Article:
We aren’t singling it out as though nothing else matters. Clearly, recycling and waste in general are an issue in this country and we have talked about those subjects on this blog. As I see you work for bottledwater.org, it’s clear that your agenda is to promote bottled water. I personally believe the promotion of a product that contributes so much waste to our society is not, in fact, contributing to a healthy lifestyle for anyone. We are not suggesting people stop drinking water and staying hydrated, you are polarizing the issue.

        Yes, other beverage containers end up in the landfill, I am not defending them. But two wrongs don’t make a right – bottles of empty water sit right next to those other cans. This post happened to be about bottled water, we’ve written about other products that are harmful to the environment.

        We can agree to disagree here. You promote bottled water, we don’t.

        Thanks for reading.

      • My agenda to protect bottled water customers and producers from its unthoughtful critics. Recycling erases your concerns. So let’s all recycle more so that someday bottled water containers can be made of 100% recycled material.

  4. Correction to typo above: “For bottled water? 5 ppb for lead and 1.0 ppm for copper, and we test for both at least annually, NOT every 1 to 3 years or less as in public drinking water.”

  5. here at the International Bottled Water Association, I am struck at we work on many fronts at once to make our healthy products more Earth-friendly. We are light-weighting our bottles and caps; we are out-front in supporting expanded recycling nationwide; our products havethe smallest carbon footprint of any and all packaged beverages. Bottled Water is well on its way to being the epitome of environmental sustainability in a bottle.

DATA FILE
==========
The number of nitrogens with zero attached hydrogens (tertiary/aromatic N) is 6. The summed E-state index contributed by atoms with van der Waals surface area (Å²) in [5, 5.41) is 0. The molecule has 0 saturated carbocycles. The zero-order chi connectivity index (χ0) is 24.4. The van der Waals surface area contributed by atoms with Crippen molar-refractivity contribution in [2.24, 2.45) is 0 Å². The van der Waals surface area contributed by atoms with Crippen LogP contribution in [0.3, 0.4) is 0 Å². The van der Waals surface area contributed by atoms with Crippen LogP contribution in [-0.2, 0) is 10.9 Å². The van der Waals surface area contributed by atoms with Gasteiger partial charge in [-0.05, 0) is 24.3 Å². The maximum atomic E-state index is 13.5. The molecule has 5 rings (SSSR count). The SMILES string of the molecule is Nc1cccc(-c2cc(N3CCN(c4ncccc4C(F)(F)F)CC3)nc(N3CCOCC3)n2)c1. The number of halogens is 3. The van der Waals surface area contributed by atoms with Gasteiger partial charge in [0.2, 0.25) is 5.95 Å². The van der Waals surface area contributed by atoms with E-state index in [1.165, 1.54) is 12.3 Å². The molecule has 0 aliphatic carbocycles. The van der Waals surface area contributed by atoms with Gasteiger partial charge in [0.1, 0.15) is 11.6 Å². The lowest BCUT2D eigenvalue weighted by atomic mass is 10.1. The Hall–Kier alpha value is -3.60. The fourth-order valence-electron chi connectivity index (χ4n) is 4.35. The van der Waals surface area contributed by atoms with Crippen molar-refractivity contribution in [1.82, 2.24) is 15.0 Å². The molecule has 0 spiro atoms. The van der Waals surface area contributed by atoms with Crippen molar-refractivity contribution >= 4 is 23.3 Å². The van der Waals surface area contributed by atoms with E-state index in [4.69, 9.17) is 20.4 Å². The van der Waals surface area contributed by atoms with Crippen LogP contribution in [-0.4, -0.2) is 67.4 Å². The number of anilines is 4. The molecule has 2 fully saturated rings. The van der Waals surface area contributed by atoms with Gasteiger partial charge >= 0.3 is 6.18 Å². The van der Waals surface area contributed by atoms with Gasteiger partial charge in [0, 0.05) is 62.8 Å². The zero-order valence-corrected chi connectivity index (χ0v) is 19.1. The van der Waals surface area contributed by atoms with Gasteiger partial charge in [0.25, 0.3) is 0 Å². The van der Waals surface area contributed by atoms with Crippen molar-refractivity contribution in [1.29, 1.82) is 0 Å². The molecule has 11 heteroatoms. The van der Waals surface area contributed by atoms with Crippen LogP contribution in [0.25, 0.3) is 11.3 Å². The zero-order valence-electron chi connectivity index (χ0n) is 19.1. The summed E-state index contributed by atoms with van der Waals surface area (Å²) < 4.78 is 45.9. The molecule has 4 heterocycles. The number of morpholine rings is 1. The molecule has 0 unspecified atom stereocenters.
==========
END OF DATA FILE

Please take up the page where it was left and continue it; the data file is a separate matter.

• Bottled Water is well on its way to being the epitome of environmental sustainability in a bottle.

      That is probably the most ridiculous overstatement I’ve ever heard – and I work in the PR / marketing industry. The only way an industry whose prime export is plastic will be the epitome of environmental sustainability is if it ceases to exist. I’ll debate on the health factor of bottled versus tap, but now we’re just being absurd.

  6. There you go again, devaluing WATER — the essense of life — while your stare at the wafer-thin, 100% recycleble bottle. We sell clean, fresh water to people on the go and/or who can’t abide the taste or smell of chlorine. Since our modern world is fundamentally based on strong, light-weight plastic, it’s best to leave your decidedly Luddite concept of “plastic” out of any reasonable debate. You’re knocking the healthiest beverage around.